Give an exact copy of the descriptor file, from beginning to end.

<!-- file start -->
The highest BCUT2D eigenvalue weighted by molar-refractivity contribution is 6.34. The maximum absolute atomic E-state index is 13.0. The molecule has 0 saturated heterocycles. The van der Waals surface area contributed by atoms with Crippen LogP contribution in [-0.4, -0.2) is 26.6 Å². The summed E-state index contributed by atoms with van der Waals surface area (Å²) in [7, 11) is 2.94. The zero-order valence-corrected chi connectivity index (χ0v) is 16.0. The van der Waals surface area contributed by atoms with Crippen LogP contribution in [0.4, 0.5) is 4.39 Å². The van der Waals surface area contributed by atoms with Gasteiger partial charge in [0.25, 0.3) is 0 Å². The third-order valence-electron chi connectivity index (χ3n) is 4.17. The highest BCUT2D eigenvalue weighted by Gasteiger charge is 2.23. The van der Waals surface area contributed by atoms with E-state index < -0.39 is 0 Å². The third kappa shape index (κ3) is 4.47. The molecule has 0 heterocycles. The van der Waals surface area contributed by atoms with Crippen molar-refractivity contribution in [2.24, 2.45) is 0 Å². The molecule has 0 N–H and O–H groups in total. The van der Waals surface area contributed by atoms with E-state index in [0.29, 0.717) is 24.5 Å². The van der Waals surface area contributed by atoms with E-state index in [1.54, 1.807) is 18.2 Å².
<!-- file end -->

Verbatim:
The highest BCUT2D eigenvalue weighted by molar-refractivity contribution is 6.34. The maximum absolute atomic E-state index is 13.0. The molecule has 0 saturated heterocycles. The van der Waals surface area contributed by atoms with Crippen LogP contribution in [-0.4, -0.2) is 26.6 Å². The summed E-state index contributed by atoms with van der Waals surface area (Å²) in [7, 11) is 2.94. The zero-order valence-corrected chi connectivity index (χ0v) is 16.0. The van der Waals surface area contributed by atoms with Crippen LogP contribution in [0.4, 0.5) is 4.39 Å². The van der Waals surface area contributed by atoms with Gasteiger partial charge in [0.25, 0.3) is 0 Å². The third-order valence-electron chi connectivity index (χ3n) is 4.17. The highest BCUT2D eigenvalue weighted by Gasteiger charge is 2.23. The van der Waals surface area contributed by atoms with E-state index < -0.39 is 0 Å². The third kappa shape index (κ3) is 4.47. The molecule has 0 heterocycles. The van der Waals surface area contributed by atoms with Crippen molar-refractivity contribution in [2.24, 2.45) is 0 Å². The molecule has 0 N–H and O–H groups in total. The van der Waals surface area contributed by atoms with E-state index in [0.29, 0.717) is 24.5 Å². The van der Waals surface area contributed by atoms with E-state index in [1.54, 1.807) is 18.2 Å².